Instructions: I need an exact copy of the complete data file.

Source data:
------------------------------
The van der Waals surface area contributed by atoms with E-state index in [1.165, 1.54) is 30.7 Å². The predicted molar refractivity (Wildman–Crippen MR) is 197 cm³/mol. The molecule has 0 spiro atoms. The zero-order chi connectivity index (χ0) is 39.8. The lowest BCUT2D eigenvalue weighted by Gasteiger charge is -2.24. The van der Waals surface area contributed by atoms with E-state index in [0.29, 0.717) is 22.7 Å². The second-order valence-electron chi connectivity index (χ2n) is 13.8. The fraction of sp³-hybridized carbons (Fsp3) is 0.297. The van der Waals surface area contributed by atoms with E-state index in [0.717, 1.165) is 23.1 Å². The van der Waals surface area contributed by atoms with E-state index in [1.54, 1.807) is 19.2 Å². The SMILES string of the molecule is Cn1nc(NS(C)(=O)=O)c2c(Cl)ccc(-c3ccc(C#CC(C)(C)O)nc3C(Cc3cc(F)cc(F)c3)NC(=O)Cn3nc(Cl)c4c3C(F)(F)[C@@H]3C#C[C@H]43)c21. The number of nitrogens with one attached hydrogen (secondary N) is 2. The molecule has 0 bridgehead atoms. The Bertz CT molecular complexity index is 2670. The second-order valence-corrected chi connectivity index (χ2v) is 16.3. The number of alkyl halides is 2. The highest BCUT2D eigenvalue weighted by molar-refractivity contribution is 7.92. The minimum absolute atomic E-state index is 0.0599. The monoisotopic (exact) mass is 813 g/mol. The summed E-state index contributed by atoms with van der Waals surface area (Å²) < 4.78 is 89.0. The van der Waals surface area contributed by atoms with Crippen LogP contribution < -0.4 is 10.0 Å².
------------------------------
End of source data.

The van der Waals surface area contributed by atoms with E-state index in [1.165, 1.54) is 30.7 Å². The predicted molar refractivity (Wildman–Crippen MR) is 197 cm³/mol. The molecule has 0 spiro atoms. The zero-order chi connectivity index (χ0) is 39.8. The lowest BCUT2D eigenvalue weighted by Gasteiger charge is -2.24. The van der Waals surface area contributed by atoms with E-state index in [0.29, 0.717) is 22.7 Å². The second-order valence-electron chi connectivity index (χ2n) is 13.8. The fraction of sp³-hybridized carbons (Fsp3) is 0.297. The van der Waals surface area contributed by atoms with E-state index in [0.717, 1.165) is 23.1 Å². The van der Waals surface area contributed by atoms with E-state index in [1.54, 1.807) is 19.2 Å². The SMILES string of the molecule is Cn1nc(NS(C)(=O)=O)c2c(Cl)ccc(-c3ccc(C#CC(C)(C)O)nc3C(Cc3cc(F)cc(F)c3)NC(=O)Cn3nc(Cl)c4c3C(F)(F)[C@@H]3C#C[C@H]43)c21. The number of nitrogens with one attached hydrogen (secondary N) is 2. The molecule has 0 bridgehead atoms. The Bertz CT molecular complexity index is 2670. The second-order valence-corrected chi connectivity index (χ2v) is 16.3. The number of alkyl halides is 2. The highest BCUT2D eigenvalue weighted by molar-refractivity contribution is 7.92. The minimum absolute atomic E-state index is 0.0599. The monoisotopic (exact) mass is 813 g/mol. The summed E-state index contributed by atoms with van der Waals surface area (Å²) < 4.78 is 89.0. The van der Waals surface area contributed by atoms with Crippen LogP contribution < -0.4 is 10.0 Å².